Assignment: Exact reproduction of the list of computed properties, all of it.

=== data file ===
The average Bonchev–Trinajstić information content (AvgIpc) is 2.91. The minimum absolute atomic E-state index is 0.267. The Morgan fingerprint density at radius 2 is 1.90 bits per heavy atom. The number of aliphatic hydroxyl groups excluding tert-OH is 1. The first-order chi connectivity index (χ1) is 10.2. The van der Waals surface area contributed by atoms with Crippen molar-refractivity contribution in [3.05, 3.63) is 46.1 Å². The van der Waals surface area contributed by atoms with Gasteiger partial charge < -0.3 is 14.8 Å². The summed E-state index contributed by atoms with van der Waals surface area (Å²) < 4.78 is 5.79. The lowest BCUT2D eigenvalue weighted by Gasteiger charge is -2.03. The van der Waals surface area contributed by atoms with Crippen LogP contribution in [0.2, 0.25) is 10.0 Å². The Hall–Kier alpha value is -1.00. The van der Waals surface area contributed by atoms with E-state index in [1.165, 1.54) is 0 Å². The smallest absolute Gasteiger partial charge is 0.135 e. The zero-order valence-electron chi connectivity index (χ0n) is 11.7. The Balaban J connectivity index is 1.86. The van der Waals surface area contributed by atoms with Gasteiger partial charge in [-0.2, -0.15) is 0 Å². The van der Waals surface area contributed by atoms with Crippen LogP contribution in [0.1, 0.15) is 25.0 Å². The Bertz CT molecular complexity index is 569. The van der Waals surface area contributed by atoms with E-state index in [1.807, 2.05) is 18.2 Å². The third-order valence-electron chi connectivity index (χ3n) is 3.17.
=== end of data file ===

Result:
The average Bonchev–Trinajstić information content (AvgIpc) is 2.91. The minimum absolute atomic E-state index is 0.267. The Morgan fingerprint density at radius 2 is 1.90 bits per heavy atom. The number of aliphatic hydroxyl groups excluding tert-OH is 1. The first-order chi connectivity index (χ1) is 10.2. The van der Waals surface area contributed by atoms with Crippen molar-refractivity contribution in [3.05, 3.63) is 46.1 Å². The van der Waals surface area contributed by atoms with Gasteiger partial charge < -0.3 is 14.8 Å². The summed E-state index contributed by atoms with van der Waals surface area (Å²) < 4.78 is 5.79. The lowest BCUT2D eigenvalue weighted by Gasteiger charge is -2.03. The van der Waals surface area contributed by atoms with Crippen LogP contribution in [0.2, 0.25) is 10.0 Å². The Hall–Kier alpha value is -1.00. The van der Waals surface area contributed by atoms with E-state index in [1.165, 1.54) is 0 Å². The smallest absolute Gasteiger partial charge is 0.135 e. The zero-order valence-electron chi connectivity index (χ0n) is 11.7. The Balaban J connectivity index is 1.86. The van der Waals surface area contributed by atoms with Gasteiger partial charge in [-0.2, -0.15) is 0 Å². The van der Waals surface area contributed by atoms with Crippen LogP contribution in [0.1, 0.15) is 25.0 Å². The Bertz CT molecular complexity index is 569. The van der Waals surface area contributed by atoms with E-state index in [1.807, 2.05) is 18.2 Å². The third-order valence-electron chi connectivity index (χ3n) is 3.17.